May 2012 Exhibitions

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Photographs as Witness, 1944-47

Ruth Gruber


New York, NY – Soho Photo Gallery is honored to announce a special exhibition in May that features the work of Ruth Gruber, the 100-year-old legendary photojournalist and the winner of the 2011 International Center of Photography’s Infinity Cornell Capa Award. Her exhibition is entitled “Photographs as Witness, 1944 –1947.”

This is an extraordinary event for Soho Photo since Gruber’s work will occupy all four exhibition bays in our downstairs gallery and feature nearly 50 of her archival images from the period 1944- 1947. Ms. Gruber is scheduled to be at the gallery on Thursday, May 24 at 6:30 pm for a screening of the acclaimed documentary, Ahead of Time, and to sign her book, Witness.

Born in Brooklyn in 1911, Ruth Gruber became the youngest Ph.D. in the world before going on to become an international foreign correspondent at age 24. With her love of adventure, her fearlessness and powerful intellect, Gruber defied tradition in an extraordinary career that spanned seven decades. Her many accomplishments included escorting Holocaust refugees to America in 1944, covering the Nuremberg trials in 1946, and documenting the Haganah ship “Exodus” in 1947. Gruber’s relationships with world leaders, including Eleanor Roosevelt, President Harry Truman and Prime Minister David Ben Gurion of Israel, gave her a unique access and insight into the modern history of the Jewish people.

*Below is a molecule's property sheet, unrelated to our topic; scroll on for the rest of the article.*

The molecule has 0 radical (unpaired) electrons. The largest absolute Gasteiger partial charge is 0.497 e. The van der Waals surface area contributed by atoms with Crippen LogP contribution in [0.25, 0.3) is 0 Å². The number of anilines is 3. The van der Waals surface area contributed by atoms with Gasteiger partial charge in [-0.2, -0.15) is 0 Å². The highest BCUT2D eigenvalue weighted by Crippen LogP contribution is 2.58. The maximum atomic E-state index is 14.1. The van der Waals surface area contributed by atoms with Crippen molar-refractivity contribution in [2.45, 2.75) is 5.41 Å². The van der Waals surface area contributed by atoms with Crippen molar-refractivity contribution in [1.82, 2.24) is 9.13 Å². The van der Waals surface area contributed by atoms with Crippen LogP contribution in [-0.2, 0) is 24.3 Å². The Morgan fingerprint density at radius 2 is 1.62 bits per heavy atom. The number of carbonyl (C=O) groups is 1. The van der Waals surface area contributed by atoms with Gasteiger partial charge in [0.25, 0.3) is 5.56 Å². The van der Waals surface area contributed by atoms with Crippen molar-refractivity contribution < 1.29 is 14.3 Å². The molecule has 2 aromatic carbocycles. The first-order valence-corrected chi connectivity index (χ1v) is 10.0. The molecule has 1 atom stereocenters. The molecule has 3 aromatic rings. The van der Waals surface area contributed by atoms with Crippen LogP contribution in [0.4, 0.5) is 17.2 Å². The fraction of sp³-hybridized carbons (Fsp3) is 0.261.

Runnymead Park Prison Shop © Ruth Gruber

Playing with Bones

R. Wayne Parsons


This exhibition builds still life compositions with small animal bones and commonplace objects. Parsons finds bones attractive photographic source material because of their interesting shapes, the entry they provide into the fascinating drama of life on earth and its evolutionary course, and the many emotional and cultural meanings associated with bones. The images range from the seriously humorous to the serious, aiming to both entertain and challenge viewers. 


Untitled © R. Wayne Parsons


David Monderer


“Holdouts are storefronts that are family- owned, independent Mom & Pop stores, established by immigrants to serve their neighborhoods. These decades-old facades tell of a different time in retail and cultural history. The city’s recent real estate boom and financial crisis simultaneously increased rents and lowered availability of credit so these establishments are now an endangered species. National chains with their sterile anonymous designs have taken over. There goes the neighborhood.” 


Ray’s Pizza © David Monderer